Francesco Roselli
Metabolic Changes in Neurodegeneration
apl. Prof. Dr. Dr. Francesco Roselli
Group Leader
c/o Center for Biomedical Research R1.44
Helmholtzstraße 8/2
89081  Ulm
 +49 731 50063147

Areas of investigation/research focus

Hypothalamus is the structure of the brain responsible for the maintenance of  the homeostasis of the body, i.e. for keeping in equilibrium a number of biological functions and parameters necessary for the biochemical integrity of the body (e.g., the balance of ions or the blood pressure), for the energy balance (regulating food intake and energy expenditure) and regulation of stress and reproduction. Dysfunctions of hypothalamus are only now recognized to be part of the spectrum of manifestations of several neurodegenerative diseases, including Amyotrophic Lateral Sclerosis (ALS) and Huntington Disease (HD), in which body metabolism is disrupted early on in disease progression and in which the progressive  wasting is a major feature associated with accelerated progression and shorter survival. But why it is so? Hypothalamic neurons, which come in large variety and different neurochemical identities, are not traditional targets of neurodegeneration, in contrast to motoneurons in ALS or striatal neurons in HD. But is it really so? Are there more changes unfolding in the hypothalamus in neurodegenerative disorders than we have already found? And even if the hypothalamus per se may be not affected, it receives projections from a large fraction of the brain and projects to almost every structure in the brain: may the disruption of the connections of the hypothalamus be disrupted in disease, leading to the energy imbalance and disturbances in food intake seen in neurodegenerative diseases? On the other hand, are interventions at hypothalamic level able to affect the vulnerability and loss of other neuronal populations?

 more Infos

We employ a set of multiple approaches to unravel the contribution of hypothalamus to neurodegenerative diseases and the impact of neurodegeneration on hypothalamic function. We exploit state-of-the-art viral vectors, and we develop new ones, to delineate the two-ways connections between hypothalamic nuclei and the rest of the brain in ALS mouse models characterized by more or less pronounced metabolic phenotypes. We use then artificial intelligence approaches to identify and locate each neuron in the mouse brain projecting to a given hypothalamic nucleus, so that differences in projections can be mapped over time.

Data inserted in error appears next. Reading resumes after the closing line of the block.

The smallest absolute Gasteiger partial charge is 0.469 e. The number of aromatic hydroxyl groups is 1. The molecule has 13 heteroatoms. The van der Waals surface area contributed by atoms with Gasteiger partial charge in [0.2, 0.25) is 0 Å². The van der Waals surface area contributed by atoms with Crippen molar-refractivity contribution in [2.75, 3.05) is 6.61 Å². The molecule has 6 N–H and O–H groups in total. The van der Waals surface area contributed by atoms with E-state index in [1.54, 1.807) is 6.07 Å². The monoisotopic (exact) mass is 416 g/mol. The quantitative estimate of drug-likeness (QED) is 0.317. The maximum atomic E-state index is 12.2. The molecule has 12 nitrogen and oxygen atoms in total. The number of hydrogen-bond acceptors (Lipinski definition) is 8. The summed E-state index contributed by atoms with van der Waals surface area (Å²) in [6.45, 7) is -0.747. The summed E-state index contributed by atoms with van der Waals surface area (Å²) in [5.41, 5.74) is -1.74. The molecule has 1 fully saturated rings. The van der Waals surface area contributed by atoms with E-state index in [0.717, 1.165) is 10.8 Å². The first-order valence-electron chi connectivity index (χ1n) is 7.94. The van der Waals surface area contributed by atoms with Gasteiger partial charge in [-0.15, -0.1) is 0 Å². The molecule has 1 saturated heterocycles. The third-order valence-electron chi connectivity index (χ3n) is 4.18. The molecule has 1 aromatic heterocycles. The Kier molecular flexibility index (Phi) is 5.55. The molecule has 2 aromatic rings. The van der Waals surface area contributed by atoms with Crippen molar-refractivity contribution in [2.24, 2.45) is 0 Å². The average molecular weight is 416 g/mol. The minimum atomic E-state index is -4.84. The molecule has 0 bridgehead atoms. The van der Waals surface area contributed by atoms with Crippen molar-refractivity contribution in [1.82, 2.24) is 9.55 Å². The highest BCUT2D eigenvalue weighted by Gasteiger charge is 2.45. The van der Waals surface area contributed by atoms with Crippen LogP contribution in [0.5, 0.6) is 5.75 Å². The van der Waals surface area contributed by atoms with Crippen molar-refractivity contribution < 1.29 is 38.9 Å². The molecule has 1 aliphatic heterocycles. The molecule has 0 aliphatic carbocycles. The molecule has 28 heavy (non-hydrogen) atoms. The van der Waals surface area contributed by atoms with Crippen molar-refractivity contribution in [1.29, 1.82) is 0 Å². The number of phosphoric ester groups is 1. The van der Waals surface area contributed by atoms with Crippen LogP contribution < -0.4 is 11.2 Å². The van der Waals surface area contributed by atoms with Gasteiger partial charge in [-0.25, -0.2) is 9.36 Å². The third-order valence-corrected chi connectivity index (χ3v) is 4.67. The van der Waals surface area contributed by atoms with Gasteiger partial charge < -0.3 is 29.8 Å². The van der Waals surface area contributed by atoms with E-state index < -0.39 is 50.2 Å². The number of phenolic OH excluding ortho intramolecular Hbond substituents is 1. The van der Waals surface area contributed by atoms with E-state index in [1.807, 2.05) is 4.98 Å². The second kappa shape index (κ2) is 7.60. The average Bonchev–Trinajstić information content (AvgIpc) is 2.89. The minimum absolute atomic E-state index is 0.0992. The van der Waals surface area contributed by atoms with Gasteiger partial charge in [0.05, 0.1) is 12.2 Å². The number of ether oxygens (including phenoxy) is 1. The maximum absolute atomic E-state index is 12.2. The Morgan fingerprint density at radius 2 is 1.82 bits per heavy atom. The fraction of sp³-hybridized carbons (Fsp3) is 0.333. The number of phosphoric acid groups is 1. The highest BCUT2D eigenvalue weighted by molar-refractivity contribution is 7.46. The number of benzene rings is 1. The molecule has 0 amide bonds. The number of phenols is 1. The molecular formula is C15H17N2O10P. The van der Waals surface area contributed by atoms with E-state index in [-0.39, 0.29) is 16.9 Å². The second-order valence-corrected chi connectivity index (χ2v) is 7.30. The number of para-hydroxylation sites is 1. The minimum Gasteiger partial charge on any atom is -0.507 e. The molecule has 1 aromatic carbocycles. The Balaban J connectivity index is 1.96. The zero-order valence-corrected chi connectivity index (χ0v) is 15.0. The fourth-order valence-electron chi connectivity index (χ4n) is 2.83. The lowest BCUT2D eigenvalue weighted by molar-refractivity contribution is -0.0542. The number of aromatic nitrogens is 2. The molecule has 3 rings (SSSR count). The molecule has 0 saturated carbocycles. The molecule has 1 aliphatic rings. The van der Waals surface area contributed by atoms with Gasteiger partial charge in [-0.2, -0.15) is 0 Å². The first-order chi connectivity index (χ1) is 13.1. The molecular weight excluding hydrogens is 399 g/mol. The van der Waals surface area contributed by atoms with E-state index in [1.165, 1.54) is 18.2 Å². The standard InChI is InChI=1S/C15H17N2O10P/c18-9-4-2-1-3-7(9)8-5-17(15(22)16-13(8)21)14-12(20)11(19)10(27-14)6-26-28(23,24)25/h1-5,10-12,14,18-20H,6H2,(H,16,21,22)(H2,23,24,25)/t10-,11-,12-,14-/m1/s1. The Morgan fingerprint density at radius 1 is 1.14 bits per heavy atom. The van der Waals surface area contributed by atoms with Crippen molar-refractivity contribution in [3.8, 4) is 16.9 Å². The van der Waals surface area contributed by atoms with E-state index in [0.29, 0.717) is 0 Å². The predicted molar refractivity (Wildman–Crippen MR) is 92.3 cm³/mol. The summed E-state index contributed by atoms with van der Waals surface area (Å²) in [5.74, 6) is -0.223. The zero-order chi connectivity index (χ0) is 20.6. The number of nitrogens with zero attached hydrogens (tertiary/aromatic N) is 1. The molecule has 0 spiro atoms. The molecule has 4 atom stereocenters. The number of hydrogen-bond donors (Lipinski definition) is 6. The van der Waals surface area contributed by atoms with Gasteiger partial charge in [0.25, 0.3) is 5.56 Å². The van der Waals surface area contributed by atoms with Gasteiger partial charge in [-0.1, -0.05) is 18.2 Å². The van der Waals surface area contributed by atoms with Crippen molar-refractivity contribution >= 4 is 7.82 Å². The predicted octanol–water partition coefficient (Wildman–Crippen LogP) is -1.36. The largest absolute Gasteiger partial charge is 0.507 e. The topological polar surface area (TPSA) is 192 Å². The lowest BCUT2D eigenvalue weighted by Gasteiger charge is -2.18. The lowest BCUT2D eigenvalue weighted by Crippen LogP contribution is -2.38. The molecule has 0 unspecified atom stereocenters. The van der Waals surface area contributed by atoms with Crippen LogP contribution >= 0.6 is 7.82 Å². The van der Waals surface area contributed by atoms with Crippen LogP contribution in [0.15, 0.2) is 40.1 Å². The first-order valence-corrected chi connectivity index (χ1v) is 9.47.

We also use chemogenetic and multiplexed chemogenetic approaches to activate or de-activate selected neuronal subpopulation to verify their impact on the overall metabolic phenotypes in murine models of ALS, each carrying mutations in one of several disease-related genes (FUS, TDP-43, SOD1 and others). We aim at identifying which neuronal subpopulation needs to be re-activated to compensate the energy balance dysfunction and see if this approach has beneficial effects on disease progression.

Independently, we are using antibody arrays to characterize the neurochemical changes that appear in the hypothalamus of ALS murine models before and after the onset of the disease. This approach has already revealed several new peptide mediators involved in energy homeostasis in disease. In our translational efforts, we analyze biological samples (blood, cerebrospinal fluid) from patients with ALS to verify that the neuropeptides we have identified in the murine models are also altered in humans and therefore may serve as new biomarkers of hypothalamic dysfunction and disease progression.

Finally, we are involved in the effort to use metabolism manipulations as therapeutic approach for neurodegeneration: high-energy dietary supplements are being tested in clinical trials to determine their impact on survival, disease progression and neurochemical dysfunctions.

Key publications

Bączyk M, Alami NO, Delestrée N, Martinot C, Tang L, Commisso B, Bayer D, Doisne N, Frankel W, Manuel M, Roselli F, Zytnicki D. Synaptic restoration by cAMP/PKA drives activity-dependent neuroprotection to motoneurons in ALS. J Exp Med. 2020 Jan 01; doi: jem.20191734
Ludolph AC, Dorst J, Dreyhaupt J, Weishaupt JH, Kassubek J, Weiland U, Meyer T, Petri S, Hermann A, Emmer A, Grosskreutz J, Grehl T, Zeller D, Boentert M, Schrank B, Prudlo J, Winkler AS, Gorbulev S, Roselli F, Schuster J, Dupuis L; LIPCAL-ALS Study Group. Effect of High-Caloric Nutrition on Survival in Amyotrophic Lateral Sclerosis. Ann Neurol. 2020 Feb 01; 87:206-216. doi: 10.1002/ana.25661
Catanese A, Olde Heuvel F, Mulaw M, Demestre M, Higelin J, Barbi G, Freischmidt A, Weishaupt JH, Ludolph AC, *Roselli F, *Boeckers TM. *co-senior authors. Retinoic acid worsens ATG10-dependent autophagy impairment in TBK1-mutant hiPSC-derived motoneurons through SQSTM1/p62 accumulation. Autophagy. 2019 Oct 01; 15:1719-1737. doi: 10.1080/15548627.2019.1589257
Commisso B, Ding L, Varadi K, Gorges M, Bayer D, Boeckers TM, Ludolph AC, Kassubek J, Müller OJ, Roselli F. Stage-dependent remodeling of projections to motor cortex in ALS mouse model revealed by a new variant retrogradeStage-dependent remodeling of projections to motor cortex in ALS mouse model revealed by a new variant retrograde-AAV9-AAV9. Elife. 2018 Aug 23; 7:pii: e36892. doi: 10.7554/eLife.36892
Ouali Alami N, Schurr C, Olde Heuvel F, Tang L, Li Q, Tasdogan A, Kimbara A, Nettekoven M, Ottaviani G, Raposo C, Röver S, Rogers-Evans M, Rothenhäusler B, Ullmer C, Fingerle J, Grether U, Knuesel I, Boeckers TM, Ludolph A, Wirth T, *Roselli F, *Baumann B. *co-senior authors. NF-κB activation in astrocytes drives a stage-specific beneficial neuroimmunological response in ALS. EMBO J. 2018 Aug 15; 37:pii: e98697. doi: 10.15252/embj.201798697


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